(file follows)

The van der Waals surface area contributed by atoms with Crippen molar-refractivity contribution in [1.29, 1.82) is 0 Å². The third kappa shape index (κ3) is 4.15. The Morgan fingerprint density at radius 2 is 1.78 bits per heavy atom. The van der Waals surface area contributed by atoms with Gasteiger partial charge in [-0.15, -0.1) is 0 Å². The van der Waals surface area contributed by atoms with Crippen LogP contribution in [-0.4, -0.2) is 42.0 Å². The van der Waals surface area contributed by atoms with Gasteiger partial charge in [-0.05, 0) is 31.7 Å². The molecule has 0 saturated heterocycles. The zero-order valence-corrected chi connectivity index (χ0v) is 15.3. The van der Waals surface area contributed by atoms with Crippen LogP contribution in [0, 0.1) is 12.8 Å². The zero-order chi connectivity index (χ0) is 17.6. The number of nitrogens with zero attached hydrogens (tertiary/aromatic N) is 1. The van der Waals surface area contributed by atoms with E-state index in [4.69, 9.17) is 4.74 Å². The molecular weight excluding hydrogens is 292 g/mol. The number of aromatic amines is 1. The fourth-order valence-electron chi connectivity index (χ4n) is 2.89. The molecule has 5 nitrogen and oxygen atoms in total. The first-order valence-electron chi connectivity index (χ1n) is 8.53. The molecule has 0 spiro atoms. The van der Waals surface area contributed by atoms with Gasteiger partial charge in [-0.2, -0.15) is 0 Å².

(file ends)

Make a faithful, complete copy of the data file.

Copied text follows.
The van der Waals surface area contributed by atoms with Crippen molar-refractivity contribution in [1.29, 1.82) is 0 Å². The third kappa shape index (κ3) is 4.15. The Morgan fingerprint density at radius 2 is 1.78 bits per heavy atom. The van der Waals surface area contributed by atoms with Gasteiger partial charge in [-0.15, -0.1) is 0 Å². The van der Waals surface area contributed by atoms with Crippen LogP contribution in [-0.4, -0.2) is 42.0 Å². The van der Waals surface area contributed by atoms with Gasteiger partial charge in [-0.05, 0) is 31.7 Å². The molecule has 0 saturated heterocycles. The zero-order valence-corrected chi connectivity index (χ0v) is 15.3. The van der Waals surface area contributed by atoms with Crippen LogP contribution in [0, 0.1) is 12.8 Å². The zero-order chi connectivity index (χ0) is 17.6. The number of nitrogens with zero attached hydrogens (tertiary/aromatic N) is 1. The van der Waals surface area contributed by atoms with E-state index in [4.69, 9.17) is 4.74 Å². The molecular weight excluding hydrogens is 292 g/mol. The number of aromatic amines is 1. The fourth-order valence-electron chi connectivity index (χ4n) is 2.89. The molecule has 5 nitrogen and oxygen atoms in total. The first-order valence-electron chi connectivity index (χ1n) is 8.53. The molecule has 0 spiro atoms. The van der Waals surface area contributed by atoms with Gasteiger partial charge in [-0.2, -0.15) is 0 Å².